If you know both addition and subtraction very well, these questions might both be very easy to you. However, if you know addition much better than subtraction, the second question might be much more difficult to you. But to ETS, the maker of the test, they might judge both questions to be very basic and thus very easy. Let’s say you didn’t do very well on the first math section, so in the second math section they ask you some subtraction questions because they have ranked these questions as much easier. In this scenario you can’t tell whether you previously did better or worse, all you know is they’ve given you some questions which are more difficult for you to solve.
In short, there isn’t any real way to judge how easy ETS thinks the questions are, only how easy they are for you, and so you can’t really judge how well you are actually doing on the test while taking it. You have to do your best on every section.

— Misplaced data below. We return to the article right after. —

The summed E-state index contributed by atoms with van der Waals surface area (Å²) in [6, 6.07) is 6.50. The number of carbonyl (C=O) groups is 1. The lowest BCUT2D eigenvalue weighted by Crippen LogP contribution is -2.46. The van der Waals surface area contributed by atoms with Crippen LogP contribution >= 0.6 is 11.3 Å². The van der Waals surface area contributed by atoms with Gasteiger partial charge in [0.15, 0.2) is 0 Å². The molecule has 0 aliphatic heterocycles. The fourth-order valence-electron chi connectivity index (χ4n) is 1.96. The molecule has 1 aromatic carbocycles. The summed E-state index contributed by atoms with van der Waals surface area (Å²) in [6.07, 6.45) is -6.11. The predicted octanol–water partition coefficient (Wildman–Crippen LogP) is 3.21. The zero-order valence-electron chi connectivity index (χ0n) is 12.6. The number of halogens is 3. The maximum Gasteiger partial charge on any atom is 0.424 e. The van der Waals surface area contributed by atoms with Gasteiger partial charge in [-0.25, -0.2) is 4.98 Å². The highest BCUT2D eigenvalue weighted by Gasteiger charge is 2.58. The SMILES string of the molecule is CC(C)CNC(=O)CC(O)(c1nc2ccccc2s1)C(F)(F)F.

Something that is actually in your favor is that, unlike the SAT, there is no penalty for guessing. So you should guess if you don’t know and come back to the question after you have answered the questions you do know.
How do I Prepare for this Test Then?
I recommend you begin preparing by taking a practice exam. They have a practice exam available on the ETS website that you can take for free (More info here). Try to clear time for yourself so you can actually take the whole thing and try your best on it. No matter how well or badly you do, this will help set your initial benchmark. Now you know what you need to focus on in the time leading up to you actually taking the exam.
How you study will really be up to you and what you feel like will work best. There are so very many materials available online and in bookstores for how to prepare for the GRE, and I recommend you look around for whatever you feel like will be helpful for you.
To me, I found three things to be most helpful